Running out of money in retirement is a huge concern. In fact, 43% of Social Security recipients have this fear, reports SimplyWise. That's dangerous given that older Americans may not have much opportunity to boost their nest eggs.
If your retirement is a long way off, here are a few things you can do to ensure your savings last as long as possible.
Many people risk depleting their 401(k)s or IRA prematurely because they assume they'll get more money from Social Security than they actually do. Others fail to recognize that those benefits can only play a limited role in covering senior expenses. The typical Social Security beneficiary today collects $1,519 a month, for a total of just over $18,000 a year. That's not a ton of cash to live on.
To see how much money you might receive from Social Security, check your annual earnings statement. If you're at least 60, you'll get it in the mail. If not, you can create an account on the Social Security Administration's website and view it there. Keep in mind that the younger you are, the less accurate that estimate will be, since it won't have accounted for all of your career earnings.
As a general rule, Social Security will replace about 40% of your pre-retirement income if you earn an average wage. Most seniors, however, need about double that amount. Plan on putting more money into your retirement plan to avoid a cash crunch.
Many seniors start to run out of money because their retirement expenses end up costing more than anticipated. To avoid the same fate, research what various expense categories might amount to. If you're planning to relocate to a certain city in retirement, research its cost of living and see what local income taxes look like.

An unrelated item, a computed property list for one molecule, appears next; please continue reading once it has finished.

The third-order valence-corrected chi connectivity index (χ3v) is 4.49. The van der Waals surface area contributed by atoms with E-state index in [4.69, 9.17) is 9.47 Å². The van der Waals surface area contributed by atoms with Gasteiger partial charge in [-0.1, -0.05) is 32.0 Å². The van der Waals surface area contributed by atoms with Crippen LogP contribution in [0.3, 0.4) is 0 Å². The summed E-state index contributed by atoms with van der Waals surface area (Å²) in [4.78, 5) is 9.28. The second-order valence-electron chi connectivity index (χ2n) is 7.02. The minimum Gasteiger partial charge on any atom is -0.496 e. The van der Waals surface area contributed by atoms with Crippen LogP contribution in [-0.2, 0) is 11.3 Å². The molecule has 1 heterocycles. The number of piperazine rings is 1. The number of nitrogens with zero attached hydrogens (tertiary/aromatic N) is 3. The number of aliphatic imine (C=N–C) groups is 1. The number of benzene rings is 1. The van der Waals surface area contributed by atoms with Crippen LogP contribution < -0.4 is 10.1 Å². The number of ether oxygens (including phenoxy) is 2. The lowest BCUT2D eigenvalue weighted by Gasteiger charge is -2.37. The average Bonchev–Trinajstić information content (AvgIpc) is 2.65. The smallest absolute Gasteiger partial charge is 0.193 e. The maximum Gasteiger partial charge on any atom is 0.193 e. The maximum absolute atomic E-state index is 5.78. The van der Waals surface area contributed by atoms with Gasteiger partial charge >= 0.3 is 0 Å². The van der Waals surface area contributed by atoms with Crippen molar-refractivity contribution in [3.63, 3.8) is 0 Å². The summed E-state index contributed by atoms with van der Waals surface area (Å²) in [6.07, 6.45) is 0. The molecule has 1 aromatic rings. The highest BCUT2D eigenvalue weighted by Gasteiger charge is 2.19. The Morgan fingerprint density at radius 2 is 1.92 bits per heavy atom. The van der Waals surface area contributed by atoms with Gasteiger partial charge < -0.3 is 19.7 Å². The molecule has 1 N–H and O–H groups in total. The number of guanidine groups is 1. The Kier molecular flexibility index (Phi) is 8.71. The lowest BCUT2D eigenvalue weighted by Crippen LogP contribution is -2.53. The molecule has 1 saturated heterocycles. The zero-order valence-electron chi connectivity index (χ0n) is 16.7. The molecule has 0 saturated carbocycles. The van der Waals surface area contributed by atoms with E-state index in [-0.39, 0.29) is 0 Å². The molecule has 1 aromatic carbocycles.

Also, read up on healthcare, as it could end up being the most substantial expense you face as a senior. One major retirement myth that gets people into trouble is that healthcare will be free under Medicare. Not so. You might have Medicare expenses like deductibles, premiums, and copays, so know what you're getting into.
The more money you retire with, the less likely you'll be to run out of it -- it's that simple. Not only should you save consistently in a 401(k) or IRA, but you should also invest your savings. The plan should be to load up on stocks while you're young and only shift more of your assets toward bonds as your senior years approach.
Imagine you're able to put $400 a month into your retirement plan between the ages of 30 and 67. All told, that's $177,600 in out-of-pocket contributions. If you invest your savings heavily in stocks, you might see an average annual 7% return in that account, since that's just below the stock market's average. In that case, you'd end up with an ending balance of $769,600, having directly contributed only about a quarter of that amount yourself.
Running out of money in retirement is a lot of people's worst nightmare -- but it doesn't have to be your reality. Plan and save appropriately, and you'll have a lot less to worry about in the future.